8/72. Bethlehem Steel, Lackawanna

Image shows the Bethlehem Steel Mill in Lackawanna, NY south of Buffalo at the Lake Erie shoreline probably in the late 1960ies.
Foreground shows the 535 coke ovens along the dock, behind are the seven blast furnaces and (right hand side) the open hearth melt shop (35 furnaces).
The background is also attractive:
Right from the centre we can see National Steel’s Hanna Furnaces and far away in the middle Republic Steel’s Buffalo works.

Lackawanna was closed down in 1983.

  • BF A: Ø 21’3” (6,47 m)
  • BF B: Ø 21’3” (6,47 m)
  • BF C: Ø 28’0” (8,53 m)
  • BF F: Ø 26’0” (7,92 m)
  • BF G: Ø 27’0” (8,22 m)
  • BF H: Ø 29’0” (8,83 m)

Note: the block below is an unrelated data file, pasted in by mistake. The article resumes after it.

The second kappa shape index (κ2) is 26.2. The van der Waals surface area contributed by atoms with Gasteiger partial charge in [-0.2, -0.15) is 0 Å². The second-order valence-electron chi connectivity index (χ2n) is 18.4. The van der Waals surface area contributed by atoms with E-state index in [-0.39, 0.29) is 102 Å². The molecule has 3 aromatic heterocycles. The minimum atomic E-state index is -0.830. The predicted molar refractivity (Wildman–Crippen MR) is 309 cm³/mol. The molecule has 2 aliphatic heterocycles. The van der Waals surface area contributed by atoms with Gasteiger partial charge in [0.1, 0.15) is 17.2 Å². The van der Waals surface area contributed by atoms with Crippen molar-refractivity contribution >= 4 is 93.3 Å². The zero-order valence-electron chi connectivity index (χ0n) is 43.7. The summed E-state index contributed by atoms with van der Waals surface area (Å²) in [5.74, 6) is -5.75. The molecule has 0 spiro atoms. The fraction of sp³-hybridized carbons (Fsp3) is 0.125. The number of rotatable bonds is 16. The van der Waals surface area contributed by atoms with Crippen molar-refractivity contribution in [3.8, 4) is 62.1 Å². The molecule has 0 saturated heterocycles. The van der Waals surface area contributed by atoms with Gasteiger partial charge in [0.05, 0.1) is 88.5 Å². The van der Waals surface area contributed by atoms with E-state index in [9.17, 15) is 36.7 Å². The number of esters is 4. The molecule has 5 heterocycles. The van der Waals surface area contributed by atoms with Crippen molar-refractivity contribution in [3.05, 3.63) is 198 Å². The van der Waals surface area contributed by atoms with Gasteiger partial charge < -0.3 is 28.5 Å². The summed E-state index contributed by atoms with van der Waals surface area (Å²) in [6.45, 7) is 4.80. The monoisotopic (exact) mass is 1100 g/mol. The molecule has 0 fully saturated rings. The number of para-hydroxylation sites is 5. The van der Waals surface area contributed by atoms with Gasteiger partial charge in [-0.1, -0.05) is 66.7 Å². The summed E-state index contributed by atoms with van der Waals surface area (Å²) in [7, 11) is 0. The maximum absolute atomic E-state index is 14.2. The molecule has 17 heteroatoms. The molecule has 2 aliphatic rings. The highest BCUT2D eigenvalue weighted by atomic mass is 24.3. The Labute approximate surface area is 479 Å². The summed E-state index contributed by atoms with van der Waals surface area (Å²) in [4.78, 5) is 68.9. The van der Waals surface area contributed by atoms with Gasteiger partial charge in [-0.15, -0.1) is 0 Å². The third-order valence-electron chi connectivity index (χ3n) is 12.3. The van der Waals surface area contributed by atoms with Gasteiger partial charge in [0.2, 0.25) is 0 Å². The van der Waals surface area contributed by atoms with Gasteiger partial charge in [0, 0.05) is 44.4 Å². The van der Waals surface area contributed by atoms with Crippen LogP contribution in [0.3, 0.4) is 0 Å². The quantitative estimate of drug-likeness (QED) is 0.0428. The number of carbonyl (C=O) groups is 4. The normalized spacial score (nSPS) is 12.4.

• BF J: Ø 29’11” (9,11 m)

7/72. United States Steel Corp., Gary Works.

Although I generally prefer old style intraurban steel mill sites to modern greenfield facilities Gary, Indiana in the 1960ies must have been the place to be for a steel mill photographer.

Here is the data sheet (1965):

Coke Plant:
497 Koppers ovens
385 Wilputte ovens

Sintering Plant:
5 Strands

Blast Furnaces:
No.1 Ø 6.24 m
No.2 Ø 6.24 m
No.3 Ø 6.24 m
No.4 Ø 8.61 m
No.5 Ø 6.24 m
No.6 Ø 8.53 m
No.7 Ø 8.53 m
No.8 Ø 8.07 m
No.9 Ø 7.01 m
No.10 Ø 8.22 m
No.11 Ø 7.62 m
No.12 Ø 7.62 m

Open Hearth Steel Plants:

24 x 150 t furnaces
14 x 167 t furnaces
6 x   184 t furnaces
4 x 190 t furnaces
2 x 300 t furnaces

Bessemer Plant:

3x 25 t converters

Rolling Mills:

3 x Blooming/Slabbing
1x Billet
1x Rail
1 x Plate
9 x Bar
2 x Strip


6x Steam hammers
3 Presses, 1000 t, 2000 t, 10000 t